What Makes A Good Entrepeneur | Premier BusinessCare
Posted on: 25 June 2014
Back in the day, being an entrepreneur meant you were young, full of ideas and extravagant. There were very few successful entrepreneurs and many people in the corporate world looked down their noses at them.
Today the stereotype is somewhat different. Entrepreneurs are everywhere and they’re actively encouraged. Exactly how many there are in the UK depends on the definition, but one thing’s for sure: they’re seen as risk takers by their very nature.
Recently our editor Ali El Moghraby met with Ian Gordon, Entrepreneur in Residence and Senior Teaching Fellow at Lancaster University, to find out what makes a good entrepreneur and why taking risks is so important to their success.
Ian touts passion, preparedness and pace as the key characteristics that he’s seen time and again in successful entrepreneurs.
“Passion and preparedness are pretty obvious,” says Ian. “My experiences all point to the significance of entrepreneurs believing in what they’re doing and being organised in how they do it.”
But finding the right pace is much more difficult to achieve. Go too fast and you make silly mistakes. Take too much time and opportunities pass you by.
“When faced with messy situations where what to do is not known, many people avoid what they don’t know and return to what they do. This slows them down,” explains Ian. “Good entrepreneurs get on the case, unearth the options for action and find solutions.”
As Ian explains, entrepreneurship isn’t possible on your own, it happens in a space. With the right people and things in that space, a successful entrepreneur can spot the opportunities that are invisible to everyone else.
“Entrepreneurs have a helicopter view of the world, allowing them to see patterns that the rest of us don’t,” says Ian. “This perspective helps them make informed decisions that may on the face of it look risky.”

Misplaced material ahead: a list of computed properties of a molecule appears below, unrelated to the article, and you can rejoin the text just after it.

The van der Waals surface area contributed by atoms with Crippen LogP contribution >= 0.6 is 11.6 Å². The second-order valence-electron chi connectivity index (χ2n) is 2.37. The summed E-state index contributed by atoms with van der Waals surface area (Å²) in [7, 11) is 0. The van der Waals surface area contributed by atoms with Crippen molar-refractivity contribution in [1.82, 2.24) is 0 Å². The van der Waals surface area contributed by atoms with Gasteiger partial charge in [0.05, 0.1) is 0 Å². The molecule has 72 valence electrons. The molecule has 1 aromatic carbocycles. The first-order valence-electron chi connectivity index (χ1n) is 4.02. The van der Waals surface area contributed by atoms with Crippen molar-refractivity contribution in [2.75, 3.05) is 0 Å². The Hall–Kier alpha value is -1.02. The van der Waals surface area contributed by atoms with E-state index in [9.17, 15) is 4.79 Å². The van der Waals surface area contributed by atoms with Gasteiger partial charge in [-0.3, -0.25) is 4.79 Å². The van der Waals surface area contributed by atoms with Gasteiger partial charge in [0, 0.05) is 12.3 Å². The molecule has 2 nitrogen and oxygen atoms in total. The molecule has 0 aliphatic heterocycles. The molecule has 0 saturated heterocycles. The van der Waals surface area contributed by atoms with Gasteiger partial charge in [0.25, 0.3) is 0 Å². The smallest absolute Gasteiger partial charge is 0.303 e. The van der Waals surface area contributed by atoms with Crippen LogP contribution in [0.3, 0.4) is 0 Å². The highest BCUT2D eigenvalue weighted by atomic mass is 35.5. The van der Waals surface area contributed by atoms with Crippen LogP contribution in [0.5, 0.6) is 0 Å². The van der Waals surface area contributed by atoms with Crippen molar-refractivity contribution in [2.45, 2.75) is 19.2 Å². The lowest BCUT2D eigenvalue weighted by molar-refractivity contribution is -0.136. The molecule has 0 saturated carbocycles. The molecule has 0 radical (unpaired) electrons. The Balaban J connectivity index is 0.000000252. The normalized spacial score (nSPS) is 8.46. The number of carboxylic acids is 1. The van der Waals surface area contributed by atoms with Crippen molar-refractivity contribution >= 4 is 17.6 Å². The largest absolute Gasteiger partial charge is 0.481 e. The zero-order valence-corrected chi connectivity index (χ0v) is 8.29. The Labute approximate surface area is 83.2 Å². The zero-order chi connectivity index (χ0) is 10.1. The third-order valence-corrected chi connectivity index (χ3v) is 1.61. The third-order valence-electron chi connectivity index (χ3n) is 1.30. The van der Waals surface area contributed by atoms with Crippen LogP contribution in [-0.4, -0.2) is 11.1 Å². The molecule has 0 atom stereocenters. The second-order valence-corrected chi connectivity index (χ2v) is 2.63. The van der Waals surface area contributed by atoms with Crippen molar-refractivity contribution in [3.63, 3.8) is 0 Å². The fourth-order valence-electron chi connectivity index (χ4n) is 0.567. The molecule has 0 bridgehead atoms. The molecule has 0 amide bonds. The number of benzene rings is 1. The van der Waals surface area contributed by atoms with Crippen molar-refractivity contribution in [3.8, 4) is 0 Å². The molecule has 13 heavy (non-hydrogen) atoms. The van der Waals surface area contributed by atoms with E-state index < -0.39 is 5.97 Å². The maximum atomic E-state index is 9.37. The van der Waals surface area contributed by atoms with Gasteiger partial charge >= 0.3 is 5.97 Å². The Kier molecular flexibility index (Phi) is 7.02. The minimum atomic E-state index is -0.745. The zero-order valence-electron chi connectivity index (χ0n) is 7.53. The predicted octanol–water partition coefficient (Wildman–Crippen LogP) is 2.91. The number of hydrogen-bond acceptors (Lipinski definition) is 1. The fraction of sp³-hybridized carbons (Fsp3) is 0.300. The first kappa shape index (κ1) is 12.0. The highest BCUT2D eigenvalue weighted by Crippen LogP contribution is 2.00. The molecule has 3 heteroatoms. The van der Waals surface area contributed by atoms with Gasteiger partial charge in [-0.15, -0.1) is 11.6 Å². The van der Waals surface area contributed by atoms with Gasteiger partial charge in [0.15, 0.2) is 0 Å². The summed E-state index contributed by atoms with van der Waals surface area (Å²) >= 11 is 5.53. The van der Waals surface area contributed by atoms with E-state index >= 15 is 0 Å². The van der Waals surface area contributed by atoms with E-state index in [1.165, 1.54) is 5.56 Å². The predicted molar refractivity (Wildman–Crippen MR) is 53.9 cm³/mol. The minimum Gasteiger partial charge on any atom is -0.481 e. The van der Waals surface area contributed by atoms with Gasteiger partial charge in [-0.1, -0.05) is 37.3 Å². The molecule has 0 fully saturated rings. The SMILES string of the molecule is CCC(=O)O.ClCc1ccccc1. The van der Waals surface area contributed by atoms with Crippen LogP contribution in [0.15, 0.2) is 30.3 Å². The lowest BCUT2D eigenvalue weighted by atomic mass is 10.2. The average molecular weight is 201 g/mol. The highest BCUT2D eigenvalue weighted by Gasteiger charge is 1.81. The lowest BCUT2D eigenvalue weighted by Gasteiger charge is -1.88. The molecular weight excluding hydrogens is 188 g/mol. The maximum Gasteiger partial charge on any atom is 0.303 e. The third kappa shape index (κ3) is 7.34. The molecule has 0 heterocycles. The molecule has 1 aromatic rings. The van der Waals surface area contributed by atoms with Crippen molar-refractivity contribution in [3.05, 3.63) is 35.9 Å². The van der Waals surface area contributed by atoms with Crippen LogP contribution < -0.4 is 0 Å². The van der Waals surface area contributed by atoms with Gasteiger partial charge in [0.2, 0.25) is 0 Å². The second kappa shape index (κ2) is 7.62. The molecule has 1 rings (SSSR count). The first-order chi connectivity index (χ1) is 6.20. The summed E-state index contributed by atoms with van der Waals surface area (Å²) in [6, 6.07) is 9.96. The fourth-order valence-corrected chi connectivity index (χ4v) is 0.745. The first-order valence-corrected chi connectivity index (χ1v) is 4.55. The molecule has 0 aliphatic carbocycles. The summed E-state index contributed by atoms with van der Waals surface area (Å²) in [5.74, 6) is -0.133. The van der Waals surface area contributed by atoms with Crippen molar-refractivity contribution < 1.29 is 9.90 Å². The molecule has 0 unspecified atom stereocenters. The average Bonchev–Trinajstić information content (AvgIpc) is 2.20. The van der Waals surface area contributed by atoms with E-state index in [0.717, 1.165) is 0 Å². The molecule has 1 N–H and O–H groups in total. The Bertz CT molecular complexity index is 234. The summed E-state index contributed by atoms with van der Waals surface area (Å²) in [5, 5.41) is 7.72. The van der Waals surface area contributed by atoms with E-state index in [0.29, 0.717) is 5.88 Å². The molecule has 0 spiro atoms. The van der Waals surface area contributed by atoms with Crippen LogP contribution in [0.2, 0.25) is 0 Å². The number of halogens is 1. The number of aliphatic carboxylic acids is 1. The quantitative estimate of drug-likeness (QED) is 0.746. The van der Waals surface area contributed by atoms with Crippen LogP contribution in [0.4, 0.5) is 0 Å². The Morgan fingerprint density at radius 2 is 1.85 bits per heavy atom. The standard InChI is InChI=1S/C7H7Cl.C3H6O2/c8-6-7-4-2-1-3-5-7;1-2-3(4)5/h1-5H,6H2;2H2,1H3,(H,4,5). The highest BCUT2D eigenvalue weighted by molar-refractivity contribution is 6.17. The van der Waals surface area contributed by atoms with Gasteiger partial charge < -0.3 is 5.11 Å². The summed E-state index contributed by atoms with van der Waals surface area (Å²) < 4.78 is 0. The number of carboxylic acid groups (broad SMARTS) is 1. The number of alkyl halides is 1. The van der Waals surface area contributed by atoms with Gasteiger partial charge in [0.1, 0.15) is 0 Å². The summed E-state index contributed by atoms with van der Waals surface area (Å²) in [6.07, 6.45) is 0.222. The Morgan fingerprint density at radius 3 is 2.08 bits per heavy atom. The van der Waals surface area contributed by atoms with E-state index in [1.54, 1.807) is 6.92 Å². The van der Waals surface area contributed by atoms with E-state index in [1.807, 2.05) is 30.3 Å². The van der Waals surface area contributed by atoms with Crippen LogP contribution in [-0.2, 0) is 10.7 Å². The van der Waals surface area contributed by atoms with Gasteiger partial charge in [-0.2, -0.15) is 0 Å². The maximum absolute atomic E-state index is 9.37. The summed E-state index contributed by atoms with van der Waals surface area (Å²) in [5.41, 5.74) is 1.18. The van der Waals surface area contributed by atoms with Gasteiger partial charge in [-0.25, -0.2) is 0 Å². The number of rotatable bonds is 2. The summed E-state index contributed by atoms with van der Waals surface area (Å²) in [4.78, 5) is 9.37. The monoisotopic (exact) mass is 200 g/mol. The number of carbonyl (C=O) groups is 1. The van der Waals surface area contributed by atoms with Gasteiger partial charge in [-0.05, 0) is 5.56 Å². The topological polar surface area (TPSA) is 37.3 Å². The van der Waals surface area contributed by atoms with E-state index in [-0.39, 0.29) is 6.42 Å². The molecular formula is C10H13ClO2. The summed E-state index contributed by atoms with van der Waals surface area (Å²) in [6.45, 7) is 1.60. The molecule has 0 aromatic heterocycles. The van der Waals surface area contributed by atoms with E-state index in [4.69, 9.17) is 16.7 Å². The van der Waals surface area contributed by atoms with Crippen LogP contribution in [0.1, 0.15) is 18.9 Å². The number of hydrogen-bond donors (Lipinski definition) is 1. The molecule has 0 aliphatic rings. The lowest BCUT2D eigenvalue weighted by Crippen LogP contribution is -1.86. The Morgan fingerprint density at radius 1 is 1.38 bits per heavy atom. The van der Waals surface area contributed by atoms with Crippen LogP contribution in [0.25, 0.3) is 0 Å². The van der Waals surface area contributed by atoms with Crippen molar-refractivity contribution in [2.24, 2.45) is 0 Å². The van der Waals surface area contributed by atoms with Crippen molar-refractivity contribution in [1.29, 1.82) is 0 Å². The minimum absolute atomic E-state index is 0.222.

So stereotyping all entrepreneurs as risk takers isn’t necessarily right. It may be more accurate to pay the good entrepreneurs a compliment: they have an appetite for spotting opportunities (passion), a talent for turning them into something attainable (preparedness) and they work at the best speed to get results (pace).
It’s this alternative perspective to taking risks that explains why failing is more important than succeeding. Because an entrepreneur needs to see a pattern or gap in the space around them and test it before anyone else does. Inevitably things are going to go wrong sometimes. But that doesn’t make the approach any less successful overall.
Ian sees Generation Z (those born since about the late 1990s) as a new breed of entrepreneur that is using technology to alter the space in which they are vying for success.
“Young people generally have lots of passion because the world hasn’t ground them down yet,” Ian explains. “They also possess a degree of naivety and they generally have less to lose, like status and a mortgage, which enables them to take more risks than their mothers and fathers. In light of this, it will be interesting to see whether the internet, which allows almost everyone to have access to almost everything, will make it easier or more difficult for Gen Z to become successful entrepreneurs.”
Either way, they’re going to have to take risks to be successful. The role of the internet within that is going to be pivotal.
Ian Gordon is Senior Teaching Fellow and Entrepreneur in Residence at Lancaster University. He has run several successful businesses, conducts on-going research into entrepreneurialism and works with SMEs at Lancaster University.
Compare business insurance
The information and tools contained in this guide are of a general informational nature and should not be relied upon as being suitable for any specific set of circumstances. We have used reasonable endeavours to ensure the accuracy and completeness of the contents but the information and tools do not constitute professional advice and must not be relied upon as such. To the extent permitted by law, we do not accept responsibility for any loss which may arise from reliance on the information or tools in our Knowledge Centre.